Auditory and visual connectivity gradients in frontoparietal cortex

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Auditory and visual connectivity gradients in frontoparietal cortex

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Title: Auditory and visual connectivity gradients in frontoparietal cortex
Author: Braga, Rodrigo M.; Hellyer, Peter J.; Wise, Richard J. S.; Leech, Robert

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Citation: Braga, Rodrigo M., Peter J. Hellyer, Richard J. S. Wise, and Robert Leech. 2016. “Auditory and visual connectivity gradients in frontoparietal cortex.” Human Brain Mapping 38 (1): 255-270. doi:10.1002/hbm.23358. http://dx.doi.org/10.1002/hbm.23358.
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Abstract: Abstract A frontoparietal network of brain regions is often implicated in both auditory and visual information processing. Although it is possible that the same set of multimodal regions subserves both modalities, there is increasing evidence that there is a differentiation of sensory function within frontoparietal cortex. Magnetic resonance imaging (MRI) in humans was used to investigate whether different frontoparietal regions showed intrinsic biases in connectivity with visual or auditory modalities. Structural connectivity was assessed with diffusion tractography and functional connectivity was tested using functional MRI. A dorsal–ventral gradient of function was observed, where connectivity with visual cortex dominates dorsal frontal and parietal connections, while connectivity with auditory cortex dominates ventral frontal and parietal regions. A gradient was also observed along the posterior–anterior axis, although in opposite directions in prefrontal and parietal cortices. The results suggest that the location of neural activity within frontoparietal cortex may be influenced by these intrinsic biases toward visual and auditory processing. Thus, the location of activity in frontoparietal cortex may be influenced as much by stimulus modality as the cognitive demands of a task. It was concluded that stimulus modality was spatially encoded throughout frontal and parietal cortices, and was speculated that such an arrangement allows for top–down modulation of modality‐specific information to occur within higher‐order cortex. This could provide a potentially faster and more efficient pathway by which top–down selection between sensory modalities could occur, by constraining modulations to within frontal and parietal regions, rather than long‐range connections to sensory cortices. Hum Brain Mapp 38:255–270, 2017. © 2016 Wiley Periodicals, Inc.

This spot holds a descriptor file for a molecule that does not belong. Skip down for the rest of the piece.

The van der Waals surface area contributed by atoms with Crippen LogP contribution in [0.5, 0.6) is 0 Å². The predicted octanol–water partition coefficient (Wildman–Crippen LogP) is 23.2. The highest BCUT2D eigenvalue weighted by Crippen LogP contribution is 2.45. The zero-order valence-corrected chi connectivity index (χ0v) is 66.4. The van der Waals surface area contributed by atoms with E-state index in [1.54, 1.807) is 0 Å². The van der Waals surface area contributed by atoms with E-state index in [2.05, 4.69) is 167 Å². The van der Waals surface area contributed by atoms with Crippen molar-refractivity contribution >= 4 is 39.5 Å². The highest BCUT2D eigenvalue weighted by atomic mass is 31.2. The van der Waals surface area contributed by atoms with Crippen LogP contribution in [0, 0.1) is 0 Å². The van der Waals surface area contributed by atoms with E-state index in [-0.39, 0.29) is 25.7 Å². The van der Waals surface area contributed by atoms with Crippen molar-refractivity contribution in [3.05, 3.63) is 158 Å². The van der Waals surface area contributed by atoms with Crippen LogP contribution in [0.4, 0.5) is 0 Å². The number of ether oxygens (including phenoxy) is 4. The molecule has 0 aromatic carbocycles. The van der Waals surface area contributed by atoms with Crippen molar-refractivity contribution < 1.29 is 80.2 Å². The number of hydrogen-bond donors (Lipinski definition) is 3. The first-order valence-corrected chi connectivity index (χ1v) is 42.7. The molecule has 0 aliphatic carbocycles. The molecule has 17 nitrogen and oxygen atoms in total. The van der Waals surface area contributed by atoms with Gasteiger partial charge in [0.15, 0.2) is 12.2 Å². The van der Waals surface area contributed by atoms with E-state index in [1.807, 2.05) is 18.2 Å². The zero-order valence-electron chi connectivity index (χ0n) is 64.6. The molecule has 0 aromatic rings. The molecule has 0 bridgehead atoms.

Published Version: doi:10.1002/hbm.23358
Other Sources: http://www.ncbi.nlm.nih.gov/pmc/articles/PMC5215394/pdf/
Terms of Use: This article is made available under the terms and conditions applicable to Other Posted Material, as set forth at http://nrs.harvard.edu/urn-3:HUL.InstRepos:dash.current.terms-of-use#LAA
Citable link to this page: http://nrs.harvard.edu/urn-3:HUL.InstRepos:30371151
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